Serbian Suranji’s delight at clinching shooting gold

Ten-time Paralympian Jonas Jacobsson questions his timing and admits he “didn’t have enough gas in the tank” as he finishes tenth. 12 Sep 2016
Serbia’s Laslo Suranji (centre) with fellow medallists Abdulla Sultan Alaryani and Doron Shaziri.

Serbia’s Laslo Suranji (centre) with fellow medallists Abdulla Sultan Alaryani and Doron Shaziri.

By Jake Smith

He came, he saw, he conquered. Serbia’s Laslo Suranji celebrated a hard-fought victory to win gold in R7 (men’s 50m rifle 3 positions SH1) on Monday (12 September) after Paralympic legend Jonas Jacobsson failed to qualify for the final.


Suranji spoke of his delight after claiming the Paralympic title, describing the moment of victory as “unreal”.


“It took a really long time for me. I’ve trained for over 15 years and this is my first medal,” he said. “It was a lot of teamwork with the coaches. The whole year we always just eat, sleep and shoot, nothing else.”


UAE’s Abdulla Sultan Alaryani hung on for silver and Israel’s Doron Shaziri rounded out the podium with bronze.


Earlier, supporters had streamed into the Olympic Shooting Centre hoping to witness history with ten-time Paralympian Jacobsson targeting an astonishing 18th Paralympic gold medal


It would have been his fifth consecutive gold in the men’s 50-metre event.


However, the veteran bowed out in the qualification round and was left questioning his spur to compete over the three positions.


“The spark, the real spirit to do 100% is probably not there. I’ve already checked out, sort-of. It’s not a mental thing, I just don’t think I’ve got enough gas in the tank to do this one [R7],” said the Swede, who finished tenth.


“It was absolutely terrible. I think it’s the worst game I’ve done. Absolutely nothing worked. I had no timing and I couldn’t hold the rifle still.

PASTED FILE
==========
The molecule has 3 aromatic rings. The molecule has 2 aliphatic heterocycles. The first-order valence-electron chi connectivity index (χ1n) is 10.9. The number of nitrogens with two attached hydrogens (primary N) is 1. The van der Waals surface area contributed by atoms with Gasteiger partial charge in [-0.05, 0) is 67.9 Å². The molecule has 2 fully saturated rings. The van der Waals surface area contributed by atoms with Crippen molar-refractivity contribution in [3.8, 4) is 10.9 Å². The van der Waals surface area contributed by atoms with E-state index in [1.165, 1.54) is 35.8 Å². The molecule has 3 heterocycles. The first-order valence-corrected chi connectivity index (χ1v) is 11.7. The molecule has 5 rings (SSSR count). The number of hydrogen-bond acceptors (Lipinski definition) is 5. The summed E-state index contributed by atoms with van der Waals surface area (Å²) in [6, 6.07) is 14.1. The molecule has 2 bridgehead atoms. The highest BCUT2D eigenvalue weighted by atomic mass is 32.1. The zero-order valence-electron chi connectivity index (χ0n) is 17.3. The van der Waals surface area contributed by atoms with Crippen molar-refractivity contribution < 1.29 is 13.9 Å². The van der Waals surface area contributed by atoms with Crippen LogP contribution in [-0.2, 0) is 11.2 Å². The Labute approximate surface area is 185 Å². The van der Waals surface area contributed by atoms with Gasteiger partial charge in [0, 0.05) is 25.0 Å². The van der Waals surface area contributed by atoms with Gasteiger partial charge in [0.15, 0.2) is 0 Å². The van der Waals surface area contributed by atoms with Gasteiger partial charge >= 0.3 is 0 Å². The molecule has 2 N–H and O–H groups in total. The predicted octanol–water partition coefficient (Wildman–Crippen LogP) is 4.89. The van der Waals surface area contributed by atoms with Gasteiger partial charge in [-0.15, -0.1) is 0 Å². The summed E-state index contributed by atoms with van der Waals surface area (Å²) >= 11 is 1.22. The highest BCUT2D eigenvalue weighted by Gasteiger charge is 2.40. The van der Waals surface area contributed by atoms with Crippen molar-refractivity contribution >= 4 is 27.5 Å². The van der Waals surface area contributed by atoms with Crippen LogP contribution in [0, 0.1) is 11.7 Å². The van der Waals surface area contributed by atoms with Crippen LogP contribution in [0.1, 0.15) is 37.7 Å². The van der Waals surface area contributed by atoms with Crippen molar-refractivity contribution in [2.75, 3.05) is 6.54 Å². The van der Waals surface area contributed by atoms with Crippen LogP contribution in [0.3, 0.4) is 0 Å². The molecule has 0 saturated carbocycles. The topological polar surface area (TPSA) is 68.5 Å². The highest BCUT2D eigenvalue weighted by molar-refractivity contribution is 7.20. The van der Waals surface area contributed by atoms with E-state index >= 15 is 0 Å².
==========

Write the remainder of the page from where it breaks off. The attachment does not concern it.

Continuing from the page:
“I can see all the mistakes I’m making and I still keep making them.


“It’s got to do with my timing. I’ve always shot a lot based on timing and now it’s just off. It’s been perfect all these years, but it’s just not there anymore and that makes it really hard to fix.


“At the world championships two years ago it was the same guys, so the scores are improving a little bit, but the problem is my scores have been dropping a lot.


“1138 or whatever I shot today, I haven’t had that score for 25 years, so it’s really not that they’ve become a lot better, I just haven’t been doing what I should be doing.”


The most decorated Paralympian of all time will have one more opportunity to add to his stash of medals with the R6 (mixed 50m rifle prone SH1) coming up on the final day of competition (14 September).


“I’ll change the rifle in training tomorrow to a different one to see if that helps,” said Jacobsson.


Having finished second to Jacobsson at the previous two Paralympic Games, Shaziri was able to profit from the Swede’s absence from the final to take bronze.


“Jonas is a very strong competitor, especially in finals so one less strong competitor gives me more chances, but I don’t rely on that. I rely on my personal ability,” Shaziri said.


“Anything can happen in the final and anything can happen in these competitions, look what happened to Jonas.”


Shaziri is Israel’s most successful Paralympian of all time with eight Paralympic medals to his name spread across 20 years of competition.


With the weight of a nation on his shoulders, Shaziri was proud to be up on the podium in front of an army of fans who flocked to finals hall.


“Today’s bronze was very important for my country. Any medal is important, but everyone was hoping and looking forward to this medal … and it came,” said Shaziri.


Dual silver medallist Alaryani started strongly with a superb score of 52.2 in the opening series of the kneeling position, going on to deliver a total of 152.1.


He carried this form into the prone position amassing a resounding 305.8 to hold outright first. Alaryani looked in control, but was also wary of his opponents.


“All the shooters are at a very high level in this event and it only takes one shot to make a difference in shooting,” Alaryani said.


“It was a very tough game with a big challenge from the Israeli and the Serbian, but I am very happy to have my second medal at this Paralympic Games.”


Suranji was hot on his heels the entire time and trailed by just one point at the conclusion of the second of the three positions.


“I didn’t watch the scores so I didn’t really know how the standings were. I shot my game and I tried to focus on every shot to make it the best possible,” Suranji said.


The Serbian kept his concentration heading into the third and final standing position to overtake Alaryani and power away to an incredible 2.1 win and claim his first ever Paralympic medal.

Laslo Suranji of Serbia